The Peli Peli trio who own the business are Chef Paul Friedman, Thomas Nguyen and Aiki Tran. These three dynamic businessmen have their own share of accolades to speak of. Chef Paul, who is a born and bred Joburger, has been a contestant on Cutthroat Kitchen for multiple episodes on the Food Network. He won the People’s Choice Award and was placed third as a judge in the Gumbo Smackdown 2014. He received the 2013 Chef of Chef Awards in the 9th Annual Houston Wine and Food week, as well as being the 2013 Cadillac Culinary Master. He was also one of 60 Houston Chefs to be listed in the book Best Chefs America.

Thomas Nguyen, who is Chief of Marketing for Peli Peli, graduated from the University of Texas School of Law and was a former litigation attorney. He was the Houston Business Journal’s 40 under 40 award recipient in 2015 and an EY Entrepreneur of the Year Gulf Coast finalist in 2016 and 2017. He was Entrepreneur of the Year — Houston Asian Chamber of Commerce and is also a freelance writer for the Houston Press.

Peli Peli’s CEO, Aiki Tran, has over 12 years of experience in restaurant technology and won the 2007 Entrepreneur of the Year award — Houston Asian Chamber of Commerce. He was responsible for streamlining the technology infrastructure for franchises such as Popeyes and Wings, Pizza N Things. He also became the number one reseller of Aldelo and Dineware POS systems in Texas, with installations in over 200 restaurants.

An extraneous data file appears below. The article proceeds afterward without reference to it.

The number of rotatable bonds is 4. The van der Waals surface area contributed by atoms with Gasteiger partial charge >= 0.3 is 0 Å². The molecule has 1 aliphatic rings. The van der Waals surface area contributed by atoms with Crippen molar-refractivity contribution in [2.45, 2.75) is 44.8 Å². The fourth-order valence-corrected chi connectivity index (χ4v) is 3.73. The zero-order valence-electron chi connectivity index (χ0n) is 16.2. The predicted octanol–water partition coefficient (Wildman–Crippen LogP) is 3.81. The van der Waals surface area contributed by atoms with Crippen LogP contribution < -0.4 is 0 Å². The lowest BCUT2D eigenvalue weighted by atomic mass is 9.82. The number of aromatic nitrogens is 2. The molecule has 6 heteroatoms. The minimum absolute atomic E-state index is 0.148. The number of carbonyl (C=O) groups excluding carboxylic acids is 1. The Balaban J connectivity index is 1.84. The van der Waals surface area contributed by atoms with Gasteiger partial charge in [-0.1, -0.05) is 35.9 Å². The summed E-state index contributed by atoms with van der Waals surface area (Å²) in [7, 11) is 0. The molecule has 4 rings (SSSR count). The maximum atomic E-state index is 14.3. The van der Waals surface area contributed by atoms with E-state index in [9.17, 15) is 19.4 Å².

Related: The Only How-To You’ll Need To Start A Restaurant

Joining their ranks is South African Ryan Stewart. Having owned 16 restaurants throughout the country, he is also the CEO and co-founder of the Mozambik restaurant chain. Ryan has 17 years’ experience in the industry and is being brought on board by Peli Peli to assist in their revenue and store location growth.

Your path to the US

With the combined talent, brainpower and experience of these four businessmen, it’s no wonder Peli Peli is achieving success. The investment required to qualify for an EB-5 Visa through Peli Peli is an amount of $500 000 and is structured as an equity investment at risk. It entitles the foreign investor to permanent residency, and within two years of living in the United States, a green card for the investor and his/her dependents.


For more information on how

You can be a part of the EB-5 Visa programme through Peli Peli.

Email: ryans@pelipeli.com

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Strategy

4 Ways To Find Your Own Business Style

The only way to develop a business style is step-by-step over time.

Timothy Sykes

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Finding a style in finance will define how you react to changes and how you approach new situations. It’s as important in business as it is in stock trading. Developing a business style and developing a stock trading system are extremely similar pursuits.

But I’m not going to pretend that it’s easy to do. It will take time and you do have to be willing to work at it.

Here are my four ways of finding your own business style.

1. Get rid of your expectations

You can’t force anything to work. It’s necessary for you to be flexible when it comes to finding a business style. Begin by letting go of any expectations you have before trying a new style.

Prior to attempting a new style, you have to be willing to go into it with no expectations. You never know what you’re going to find.

Related: 8 Steps to Building Your Business According to the Lifestyle You Want

2. Track your movements